In 1878 Congress passed the Bland-Allison Act. The Act required the U.S. government to purchase large quantities of silver and turn it into silver dollars. Named after its designer, United States Mint Assistant Engraver George T. Morgan, the Morgan dollar is one of the most popular of all American coins. It's large size, abundant supply, and pleasing appearance make it both affordable and desirable.
Morgan Dollars were struck without interruption from 1878 to1904, then again in 1921. U.S. Mints that produced Morgan Dollars include Philadelphia, New Orleans, San Francisco, Denver, and Carson City.
It weights 26.73g with 90% silver purity.
I am basically a commemorative collector but I have a few Morgan and Peace dollars, slabbed and not slabbed and I will show you some of them.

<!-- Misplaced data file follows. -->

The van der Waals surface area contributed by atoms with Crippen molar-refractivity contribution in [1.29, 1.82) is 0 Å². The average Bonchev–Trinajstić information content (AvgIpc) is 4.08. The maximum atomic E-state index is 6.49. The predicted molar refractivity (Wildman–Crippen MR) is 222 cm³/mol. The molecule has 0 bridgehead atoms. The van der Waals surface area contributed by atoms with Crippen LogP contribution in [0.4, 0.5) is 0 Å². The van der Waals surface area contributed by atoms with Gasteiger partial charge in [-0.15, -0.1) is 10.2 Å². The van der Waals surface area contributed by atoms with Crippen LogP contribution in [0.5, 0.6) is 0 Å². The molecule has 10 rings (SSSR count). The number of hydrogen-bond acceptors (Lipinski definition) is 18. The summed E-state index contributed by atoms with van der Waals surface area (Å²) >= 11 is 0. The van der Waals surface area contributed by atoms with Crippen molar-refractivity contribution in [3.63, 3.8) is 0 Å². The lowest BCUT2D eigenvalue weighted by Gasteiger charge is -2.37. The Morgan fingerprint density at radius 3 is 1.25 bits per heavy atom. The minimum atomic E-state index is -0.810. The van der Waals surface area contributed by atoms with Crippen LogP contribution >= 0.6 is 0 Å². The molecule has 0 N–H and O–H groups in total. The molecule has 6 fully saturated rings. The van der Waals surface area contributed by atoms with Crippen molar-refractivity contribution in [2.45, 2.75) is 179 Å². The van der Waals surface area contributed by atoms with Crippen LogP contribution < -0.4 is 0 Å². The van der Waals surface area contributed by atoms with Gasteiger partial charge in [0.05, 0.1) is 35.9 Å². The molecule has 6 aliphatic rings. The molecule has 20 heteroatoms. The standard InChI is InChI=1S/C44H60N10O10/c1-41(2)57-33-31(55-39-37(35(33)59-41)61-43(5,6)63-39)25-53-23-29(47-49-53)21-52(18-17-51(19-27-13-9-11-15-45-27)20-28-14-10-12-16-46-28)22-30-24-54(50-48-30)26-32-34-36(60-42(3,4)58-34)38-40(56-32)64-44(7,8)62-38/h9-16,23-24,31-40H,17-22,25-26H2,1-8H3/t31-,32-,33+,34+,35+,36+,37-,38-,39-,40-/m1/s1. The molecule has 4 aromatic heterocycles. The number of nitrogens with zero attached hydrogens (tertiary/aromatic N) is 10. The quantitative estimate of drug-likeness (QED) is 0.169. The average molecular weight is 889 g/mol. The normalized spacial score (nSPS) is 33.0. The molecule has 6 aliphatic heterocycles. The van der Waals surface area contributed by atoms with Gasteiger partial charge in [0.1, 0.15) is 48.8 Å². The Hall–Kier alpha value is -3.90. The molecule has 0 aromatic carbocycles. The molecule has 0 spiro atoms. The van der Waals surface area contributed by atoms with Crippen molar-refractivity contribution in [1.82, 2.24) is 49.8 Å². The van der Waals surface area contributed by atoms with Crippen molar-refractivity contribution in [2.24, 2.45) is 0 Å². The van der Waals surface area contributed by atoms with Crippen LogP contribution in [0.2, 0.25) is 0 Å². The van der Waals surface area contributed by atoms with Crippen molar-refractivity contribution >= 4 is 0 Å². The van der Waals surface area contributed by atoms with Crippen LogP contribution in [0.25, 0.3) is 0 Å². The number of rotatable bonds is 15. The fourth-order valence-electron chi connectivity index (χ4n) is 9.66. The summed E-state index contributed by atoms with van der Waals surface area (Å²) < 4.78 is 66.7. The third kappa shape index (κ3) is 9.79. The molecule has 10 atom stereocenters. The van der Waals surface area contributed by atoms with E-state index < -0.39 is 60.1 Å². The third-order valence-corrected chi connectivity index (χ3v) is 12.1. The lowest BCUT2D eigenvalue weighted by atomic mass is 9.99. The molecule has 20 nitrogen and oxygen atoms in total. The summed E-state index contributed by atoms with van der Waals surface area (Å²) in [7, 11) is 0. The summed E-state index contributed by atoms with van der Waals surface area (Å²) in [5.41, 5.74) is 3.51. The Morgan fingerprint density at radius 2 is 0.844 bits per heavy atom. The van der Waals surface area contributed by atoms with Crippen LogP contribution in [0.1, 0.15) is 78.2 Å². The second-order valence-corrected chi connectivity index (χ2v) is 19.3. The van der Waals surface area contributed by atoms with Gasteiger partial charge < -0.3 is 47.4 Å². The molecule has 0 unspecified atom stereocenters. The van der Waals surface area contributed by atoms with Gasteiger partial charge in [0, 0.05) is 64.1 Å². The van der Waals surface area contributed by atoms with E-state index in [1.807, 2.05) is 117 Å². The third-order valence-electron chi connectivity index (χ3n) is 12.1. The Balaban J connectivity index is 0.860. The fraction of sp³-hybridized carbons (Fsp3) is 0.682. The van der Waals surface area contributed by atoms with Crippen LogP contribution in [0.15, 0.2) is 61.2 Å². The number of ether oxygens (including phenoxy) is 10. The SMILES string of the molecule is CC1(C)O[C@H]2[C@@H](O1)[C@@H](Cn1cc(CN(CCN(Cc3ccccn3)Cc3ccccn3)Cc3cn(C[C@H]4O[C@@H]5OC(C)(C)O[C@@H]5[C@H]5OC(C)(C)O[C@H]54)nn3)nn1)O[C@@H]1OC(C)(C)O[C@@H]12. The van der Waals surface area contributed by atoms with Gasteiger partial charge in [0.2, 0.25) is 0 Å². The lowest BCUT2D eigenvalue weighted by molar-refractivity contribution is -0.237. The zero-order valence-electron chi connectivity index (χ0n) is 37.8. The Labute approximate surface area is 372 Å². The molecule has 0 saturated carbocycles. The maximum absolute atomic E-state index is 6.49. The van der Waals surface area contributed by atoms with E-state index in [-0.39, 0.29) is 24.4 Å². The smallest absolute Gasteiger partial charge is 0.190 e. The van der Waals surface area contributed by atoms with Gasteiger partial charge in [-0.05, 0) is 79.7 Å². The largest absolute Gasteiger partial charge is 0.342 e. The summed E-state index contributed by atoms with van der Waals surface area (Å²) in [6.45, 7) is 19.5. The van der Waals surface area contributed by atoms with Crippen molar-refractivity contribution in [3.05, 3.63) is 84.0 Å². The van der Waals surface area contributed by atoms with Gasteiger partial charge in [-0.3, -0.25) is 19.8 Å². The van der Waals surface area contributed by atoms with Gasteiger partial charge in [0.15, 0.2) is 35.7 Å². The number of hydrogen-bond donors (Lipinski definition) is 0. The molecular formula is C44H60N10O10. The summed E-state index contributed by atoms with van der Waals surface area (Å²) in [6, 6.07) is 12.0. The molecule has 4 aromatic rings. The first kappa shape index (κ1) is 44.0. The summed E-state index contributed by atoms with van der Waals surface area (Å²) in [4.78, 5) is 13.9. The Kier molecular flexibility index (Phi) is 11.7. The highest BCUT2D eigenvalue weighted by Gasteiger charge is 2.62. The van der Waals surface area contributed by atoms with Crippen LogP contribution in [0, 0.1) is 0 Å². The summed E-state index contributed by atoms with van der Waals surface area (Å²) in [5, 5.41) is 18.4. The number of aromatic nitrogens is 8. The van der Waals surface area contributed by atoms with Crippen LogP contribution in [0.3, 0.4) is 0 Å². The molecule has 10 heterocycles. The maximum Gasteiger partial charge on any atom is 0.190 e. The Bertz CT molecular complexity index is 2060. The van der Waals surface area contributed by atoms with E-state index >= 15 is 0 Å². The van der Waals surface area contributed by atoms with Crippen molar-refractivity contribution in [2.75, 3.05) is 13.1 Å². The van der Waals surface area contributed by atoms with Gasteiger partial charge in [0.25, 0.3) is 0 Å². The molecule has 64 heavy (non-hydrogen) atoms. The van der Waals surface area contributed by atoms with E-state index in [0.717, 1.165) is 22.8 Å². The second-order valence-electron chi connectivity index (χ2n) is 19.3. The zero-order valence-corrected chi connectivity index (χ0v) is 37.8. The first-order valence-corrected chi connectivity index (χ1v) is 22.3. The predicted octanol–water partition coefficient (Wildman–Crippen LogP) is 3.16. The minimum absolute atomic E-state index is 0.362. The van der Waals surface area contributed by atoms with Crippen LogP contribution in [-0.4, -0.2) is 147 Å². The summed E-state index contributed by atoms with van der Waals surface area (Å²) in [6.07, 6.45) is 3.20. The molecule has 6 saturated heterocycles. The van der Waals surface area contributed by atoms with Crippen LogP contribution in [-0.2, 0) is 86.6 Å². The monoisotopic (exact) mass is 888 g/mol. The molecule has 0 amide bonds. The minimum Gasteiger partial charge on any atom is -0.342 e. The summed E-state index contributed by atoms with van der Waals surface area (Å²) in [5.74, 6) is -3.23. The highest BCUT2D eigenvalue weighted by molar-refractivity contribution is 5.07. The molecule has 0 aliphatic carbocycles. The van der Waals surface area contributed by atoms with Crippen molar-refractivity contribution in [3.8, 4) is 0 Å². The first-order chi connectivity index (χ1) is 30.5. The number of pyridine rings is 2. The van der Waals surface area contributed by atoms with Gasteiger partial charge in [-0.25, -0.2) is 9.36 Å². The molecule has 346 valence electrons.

This is the 1879-S Morgan dollar, slabbed by ANACS, the oldest third-party grading service for coins.
The San Francisco Mint issued a total of 9,110,000 units and ANACS graded 1,734 as MS-65, with 231 graded above. ANACS has graded 10,820 coins in mint state until today (11/12/2019).
The 1879-S Morgan dollar is very common and, in fact, is one of the most common of all Morgan dollars.
This coin has a slight golden tone.
The obverse depicts a profile portrait representing Liberty.
The reverse depicts an eagle with wings outstretched. The mint mark (S) appears on the reverse above the "o" in "Dollar".
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